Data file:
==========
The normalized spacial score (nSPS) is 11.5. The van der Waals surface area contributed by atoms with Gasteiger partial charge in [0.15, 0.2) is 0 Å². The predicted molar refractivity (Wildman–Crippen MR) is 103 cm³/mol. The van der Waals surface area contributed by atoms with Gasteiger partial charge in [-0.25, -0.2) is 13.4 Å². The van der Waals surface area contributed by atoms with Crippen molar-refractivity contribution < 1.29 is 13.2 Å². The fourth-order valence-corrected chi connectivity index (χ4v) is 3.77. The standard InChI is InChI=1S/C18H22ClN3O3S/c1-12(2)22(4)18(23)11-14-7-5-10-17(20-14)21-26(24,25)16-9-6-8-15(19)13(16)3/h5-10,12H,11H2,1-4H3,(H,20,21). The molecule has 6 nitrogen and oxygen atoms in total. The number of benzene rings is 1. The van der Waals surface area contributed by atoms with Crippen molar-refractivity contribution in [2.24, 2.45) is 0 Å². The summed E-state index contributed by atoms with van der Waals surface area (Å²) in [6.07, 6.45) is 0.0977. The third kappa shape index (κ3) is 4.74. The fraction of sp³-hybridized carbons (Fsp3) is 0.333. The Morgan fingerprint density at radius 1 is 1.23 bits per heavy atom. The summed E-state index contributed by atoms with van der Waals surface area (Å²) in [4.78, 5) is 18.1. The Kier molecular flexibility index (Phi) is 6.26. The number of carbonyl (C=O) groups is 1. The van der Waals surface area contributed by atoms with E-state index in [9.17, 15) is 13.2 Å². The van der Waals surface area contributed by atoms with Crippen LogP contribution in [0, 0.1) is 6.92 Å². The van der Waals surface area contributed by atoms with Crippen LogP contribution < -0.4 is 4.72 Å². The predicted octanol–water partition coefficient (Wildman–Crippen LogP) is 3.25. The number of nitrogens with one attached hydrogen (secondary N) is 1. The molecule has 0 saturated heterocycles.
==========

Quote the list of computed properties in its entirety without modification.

The normalized spacial score (nSPS) is 11.5. The van der Waals surface area contributed by atoms with Gasteiger partial charge in [0.15, 0.2) is 0 Å². The predicted molar refractivity (Wildman–Crippen MR) is 103 cm³/mol. The van der Waals surface area contributed by atoms with Gasteiger partial charge in [-0.25, -0.2) is 13.4 Å². The van der Waals surface area contributed by atoms with Crippen molar-refractivity contribution < 1.29 is 13.2 Å². The fourth-order valence-corrected chi connectivity index (χ4v) is 3.77. The standard InChI is InChI=1S/C18H22ClN3O3S/c1-12(2)22(4)18(23)11-14-7-5-10-17(20-14)21-26(24,25)16-9-6-8-15(19)13(16)3/h5-10,12H,11H2,1-4H3,(H,20,21). The molecule has 6 nitrogen and oxygen atoms in total. The number of benzene rings is 1. The van der Waals surface area contributed by atoms with Crippen molar-refractivity contribution in [2.24, 2.45) is 0 Å². The summed E-state index contributed by atoms with van der Waals surface area (Å²) in [6.07, 6.45) is 0.0977. The third kappa shape index (κ3) is 4.74. The fraction of sp³-hybridized carbons (Fsp3) is 0.333. The Morgan fingerprint density at radius 1 is 1.23 bits per heavy atom. The summed E-state index contributed by atoms with van der Waals surface area (Å²) in [4.78, 5) is 18.1. The Kier molecular flexibility index (Phi) is 6.26. The number of carbonyl (C=O) groups is 1. The van der Waals surface area contributed by atoms with E-state index in [9.17, 15) is 13.2 Å². The van der Waals surface area contributed by atoms with Crippen LogP contribution in [0, 0.1) is 6.92 Å². The van der Waals surface area contributed by atoms with Crippen LogP contribution < -0.4 is 4.72 Å². The predicted octanol–water partition coefficient (Wildman–Crippen LogP) is 3.25. The number of nitrogens with one attached hydrogen (secondary N) is 1. The molecule has 0 saturated heterocycles.